3 1.2 The two-slit experiment Another well-known experiment which shows much the same thing as the example of the box above. For a famous description of the two-slit experiment, see the excerpt from the Feynman lectures on physics on the course web site. 2 Is superposition paradoxical? So far, we have some (very) surprising results, but not an explicit paradox. Here is an attempt to formulate one, using again the example of the experiment using the box discussed by Albert: 1. If a series of white electrons is sent through the box, all of them will still be white when they emerge along route h and s. 2. If a series of electrons moves from the entrance of the box to line h and s, one of the following must be true: (i) they all go along route h or (ii) they all go along route s or (iii) some go along route h and the rest along route s or (iv) some go by way of another route. 3. If we block both routes, no electrons arrive at the destination. 4. Option (iv) is false. (3) 5. If we block the s route, the electrons which emerge are 1/2 white and 1/2 black. 6. If a series of electrons go through the box through the h route, they will emerge 1/2 white and 1/2 black. (4,5) 7. Option (i) is false. (1,6) 8. If we block the h route, the electrons which emerge are 1/2 white and 1/2 black. 9. If a series of electrons go through the box through the s route, they will emerge 1/2 white and 1/2 black. (4,8) 10. Option (ii) is false. (1,9) 11. If a series of electrons are passed through the box, some of which go along the s route and some of which go along the h route, the electrons which emerge will be 1/2 white and 1/2 black. (6,9) 12. Option (iii) is false. (1,11) C. No electrons move from the entrance of the box to line h and s. (2,4,7,10,12) The conclusion is about as clearly false as the conclusion can be. (1), (3), (5), and (8) are experimentally verified. (2) is the only other independent premise. So either it is false, or there is some flaw in the reasoning along the way. 2.1 Indeterminacy and collapse So suppose we deny premise (2): maybe it is possible for the electrons to get from the entrance to the box to its exit without out following h, s, or some other route. Admittedly, this is a bit weird; but maybe the truth is that, in some sense or other, the electrons simply fail to have a determinate location as they move through the box. 3

4 One immediate problem with this proposal is that, if we look in the box during an electron s progress, we always find that the electron is in some determinate location. We never find that the electron has vanished, or is somehow spread out in space. A way to bring out this problem is Schrödinger s example of the cat: One can even set up quite ridiculous cases. A cat is penned up in a steel chamber, along with the following device (which must be secured against direct interference by the cat): in a Geiger counter there is a tiny bit of radioactive substance, so small, that perhaps in the course of the hour one of the atoms decays, but also, with equal probability, perhaps none; if it happens, the counter tube discharges and through a relay releases a hammer which shatters a small flask of hydrocyanic acid. If one has left this entire system to itself for an hour, one would say that the cat still lives if meanwhile no atom has decayed. The psi-function of the entire system would express this by having in it the living and dead cat (pardon the expression) mixed or smeared out in equal parts. (Schrödinger, The present situation in quantum mechanics, 5) One point of this example is that we can t just comfortably isolate quantum behavior in the realm of the very small, since we could, with sufficient ingenuity, rig up connections between events in this realm and observable events, like the death of a cat. But it seems that there is something impossible in the idea of a cat which neither alive nor dead, not somehow in between. A way to respond to this problem is by saying that although the locations of the electrons might be indeterminate, they collapse to a determinate location when certain things, among which are observations, happen. Is this sort of view committed to giving observers an implausible role in determining facts about the observable world? Does a problem still remain with the example of Schrödinger s cat? Does it make sense to say that the cat was neither alive nor dead until someone opened the box to check on it? 2.2 Another response to superposition Can we respond to the above (very small piece of) experimental data without giving up the idea that particles have determine locations at all times? If we look at the argument above, we see that this commits us to accepting (2), which indicates that our only real option is to reject some piece of reasoning employed along the way. One possibility here is to reject the pair of inferences from (4,5) to (6), and (4,8) to (9). In this case, we d be rejecting the move from the premise that we get a certain observational effect by (say) blocking the s route to the conclusion that we would have gotten that same effect from particles which never followed that path even if it had not been blocked. If you think about it, this is a hard inference to reject. Does it make sense to reject it? 3 Nonlocality This is connected to another odd consequence of quantum mechanics, which is more a surprising consequence than a genuine paradox. In quantum mechanics, it s possible for two particles to have properties which are connected in a certain interesting way (called quantum entanglement ). 4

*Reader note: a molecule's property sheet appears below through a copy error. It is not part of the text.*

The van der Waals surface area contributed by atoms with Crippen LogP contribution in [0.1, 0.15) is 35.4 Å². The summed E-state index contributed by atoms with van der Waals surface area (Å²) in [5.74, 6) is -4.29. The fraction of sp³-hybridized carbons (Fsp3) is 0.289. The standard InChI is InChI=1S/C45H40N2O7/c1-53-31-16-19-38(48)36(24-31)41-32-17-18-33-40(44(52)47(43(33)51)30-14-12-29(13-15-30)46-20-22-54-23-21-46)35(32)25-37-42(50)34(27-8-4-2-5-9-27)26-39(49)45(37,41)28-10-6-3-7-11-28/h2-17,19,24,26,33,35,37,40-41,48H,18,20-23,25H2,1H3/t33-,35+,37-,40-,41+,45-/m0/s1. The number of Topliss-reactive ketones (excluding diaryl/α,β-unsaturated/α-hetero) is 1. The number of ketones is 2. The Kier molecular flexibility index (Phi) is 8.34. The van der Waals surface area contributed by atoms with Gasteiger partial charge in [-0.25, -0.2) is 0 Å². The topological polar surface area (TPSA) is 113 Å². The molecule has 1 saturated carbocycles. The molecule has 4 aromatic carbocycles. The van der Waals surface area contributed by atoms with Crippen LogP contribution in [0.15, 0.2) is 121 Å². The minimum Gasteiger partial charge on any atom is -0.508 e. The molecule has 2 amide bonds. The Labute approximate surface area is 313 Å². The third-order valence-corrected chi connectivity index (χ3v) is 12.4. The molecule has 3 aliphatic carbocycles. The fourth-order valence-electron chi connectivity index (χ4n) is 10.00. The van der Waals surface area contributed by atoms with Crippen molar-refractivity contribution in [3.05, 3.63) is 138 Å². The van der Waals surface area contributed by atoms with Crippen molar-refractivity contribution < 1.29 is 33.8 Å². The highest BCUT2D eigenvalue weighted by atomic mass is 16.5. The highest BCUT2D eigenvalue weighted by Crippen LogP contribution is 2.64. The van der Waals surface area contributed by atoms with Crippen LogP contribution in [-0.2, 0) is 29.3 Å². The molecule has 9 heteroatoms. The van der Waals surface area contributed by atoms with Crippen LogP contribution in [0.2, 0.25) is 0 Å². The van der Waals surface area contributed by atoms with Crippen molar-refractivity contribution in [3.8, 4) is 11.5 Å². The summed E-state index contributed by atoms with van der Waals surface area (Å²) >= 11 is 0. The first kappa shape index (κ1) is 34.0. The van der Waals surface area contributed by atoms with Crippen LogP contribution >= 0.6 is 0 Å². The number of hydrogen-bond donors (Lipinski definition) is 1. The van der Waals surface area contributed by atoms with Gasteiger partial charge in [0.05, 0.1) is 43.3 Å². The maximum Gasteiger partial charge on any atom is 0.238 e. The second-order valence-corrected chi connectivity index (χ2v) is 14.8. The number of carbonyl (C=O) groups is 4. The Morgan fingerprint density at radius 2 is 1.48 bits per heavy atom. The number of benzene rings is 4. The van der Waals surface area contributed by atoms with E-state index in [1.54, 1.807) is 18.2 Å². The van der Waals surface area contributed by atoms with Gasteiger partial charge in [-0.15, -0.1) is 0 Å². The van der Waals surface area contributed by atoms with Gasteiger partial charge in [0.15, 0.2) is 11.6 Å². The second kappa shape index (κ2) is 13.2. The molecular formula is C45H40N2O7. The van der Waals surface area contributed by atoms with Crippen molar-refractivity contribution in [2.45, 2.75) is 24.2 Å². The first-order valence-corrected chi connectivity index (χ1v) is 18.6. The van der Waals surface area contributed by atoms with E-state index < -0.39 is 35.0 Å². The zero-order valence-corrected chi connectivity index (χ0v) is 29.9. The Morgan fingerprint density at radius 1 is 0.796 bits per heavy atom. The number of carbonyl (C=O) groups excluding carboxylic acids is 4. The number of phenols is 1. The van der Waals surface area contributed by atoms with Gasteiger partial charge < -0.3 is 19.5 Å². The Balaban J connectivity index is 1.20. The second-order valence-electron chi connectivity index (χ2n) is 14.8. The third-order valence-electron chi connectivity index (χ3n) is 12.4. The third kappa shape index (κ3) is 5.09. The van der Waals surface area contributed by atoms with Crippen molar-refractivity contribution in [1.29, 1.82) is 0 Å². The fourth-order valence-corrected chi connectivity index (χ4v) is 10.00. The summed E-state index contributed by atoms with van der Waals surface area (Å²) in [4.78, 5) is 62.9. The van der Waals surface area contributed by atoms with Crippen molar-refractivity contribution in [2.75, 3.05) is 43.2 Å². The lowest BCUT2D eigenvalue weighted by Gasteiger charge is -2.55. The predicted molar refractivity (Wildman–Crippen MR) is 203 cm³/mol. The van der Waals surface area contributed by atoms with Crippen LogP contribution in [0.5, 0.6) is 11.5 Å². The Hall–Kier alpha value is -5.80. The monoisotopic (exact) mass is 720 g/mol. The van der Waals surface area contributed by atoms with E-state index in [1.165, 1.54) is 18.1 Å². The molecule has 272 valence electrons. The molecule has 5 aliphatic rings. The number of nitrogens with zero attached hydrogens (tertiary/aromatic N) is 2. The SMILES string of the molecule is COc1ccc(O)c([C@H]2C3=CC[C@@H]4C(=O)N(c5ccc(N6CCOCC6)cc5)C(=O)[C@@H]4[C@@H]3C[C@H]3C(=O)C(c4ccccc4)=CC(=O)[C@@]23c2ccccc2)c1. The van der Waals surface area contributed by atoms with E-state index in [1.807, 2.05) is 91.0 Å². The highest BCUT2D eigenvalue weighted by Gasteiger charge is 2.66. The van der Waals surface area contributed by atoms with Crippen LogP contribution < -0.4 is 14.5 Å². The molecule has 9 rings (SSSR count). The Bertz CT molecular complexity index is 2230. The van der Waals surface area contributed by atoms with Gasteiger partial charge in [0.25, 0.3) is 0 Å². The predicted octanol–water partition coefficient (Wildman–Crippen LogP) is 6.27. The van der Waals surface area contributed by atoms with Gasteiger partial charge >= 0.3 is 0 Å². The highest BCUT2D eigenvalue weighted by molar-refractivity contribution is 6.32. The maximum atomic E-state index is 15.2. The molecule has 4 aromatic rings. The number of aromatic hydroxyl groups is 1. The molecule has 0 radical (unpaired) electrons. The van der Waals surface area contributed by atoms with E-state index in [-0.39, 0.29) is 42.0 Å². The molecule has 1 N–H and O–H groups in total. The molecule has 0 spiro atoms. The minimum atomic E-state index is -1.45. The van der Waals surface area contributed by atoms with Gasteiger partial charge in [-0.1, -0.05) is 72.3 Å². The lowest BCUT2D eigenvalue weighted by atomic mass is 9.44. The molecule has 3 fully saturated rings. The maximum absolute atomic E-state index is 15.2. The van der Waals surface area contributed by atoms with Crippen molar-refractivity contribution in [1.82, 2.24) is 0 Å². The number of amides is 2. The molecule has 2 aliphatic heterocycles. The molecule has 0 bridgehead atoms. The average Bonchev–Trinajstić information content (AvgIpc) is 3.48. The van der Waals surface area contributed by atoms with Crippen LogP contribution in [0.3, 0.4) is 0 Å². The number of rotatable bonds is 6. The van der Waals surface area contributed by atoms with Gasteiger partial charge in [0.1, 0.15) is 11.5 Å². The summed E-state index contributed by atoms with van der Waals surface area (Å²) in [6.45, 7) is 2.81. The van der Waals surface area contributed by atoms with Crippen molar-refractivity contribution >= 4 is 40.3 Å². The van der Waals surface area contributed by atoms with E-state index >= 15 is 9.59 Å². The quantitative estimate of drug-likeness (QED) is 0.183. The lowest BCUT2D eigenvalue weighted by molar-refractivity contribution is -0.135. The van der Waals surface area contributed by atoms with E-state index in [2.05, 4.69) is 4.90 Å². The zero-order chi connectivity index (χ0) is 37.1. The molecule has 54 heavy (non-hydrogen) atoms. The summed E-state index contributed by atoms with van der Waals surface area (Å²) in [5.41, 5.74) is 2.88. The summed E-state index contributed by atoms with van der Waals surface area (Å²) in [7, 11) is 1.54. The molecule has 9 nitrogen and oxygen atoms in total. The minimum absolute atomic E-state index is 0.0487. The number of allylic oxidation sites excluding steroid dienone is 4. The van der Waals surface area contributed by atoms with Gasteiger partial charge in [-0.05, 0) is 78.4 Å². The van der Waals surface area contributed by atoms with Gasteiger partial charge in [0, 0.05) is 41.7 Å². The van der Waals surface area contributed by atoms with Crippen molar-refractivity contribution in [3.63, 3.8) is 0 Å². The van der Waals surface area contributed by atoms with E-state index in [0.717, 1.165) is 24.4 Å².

5 Consider two electrons A and B, and the property of having spin up or spin down. In some situations, the wave function will deliver the following result: each of A and B have a 0.5 probability of having spin up and the same chance of having spin down. However, there is a probability of 1 that one of them will have spin up and the other spin down. Now suppose that A and B are far apart, and that we measure electron A and find that it has spin up. On the kind of theory we are discussing, the observation of A has caused a collapse, and that s why the particle is spin up. So far, so good. But now consider the following two plausible assumptions (from the 1935 paper Can quantum-mechanical description of physical reality be considered complete?, by Einstein, Podolsky, and Rosen): If without disturbing the system we can be certain that an object has a certain property, then the object really has that property. If two systems are sufficiently far apart, measuring one (at a time) does not affect the other (at that time). By the second assumption, measuring A does not affect the system of which B is a part, and in particular does not cause a collapse in that system. However, given that we are certain that one of A and B has spin up and the other has spin down, we can now be certain, after measuring A, that B must have spin down. So, by the first assumption, we know that B really is spin down. Does this show us that the second assumption is false? 5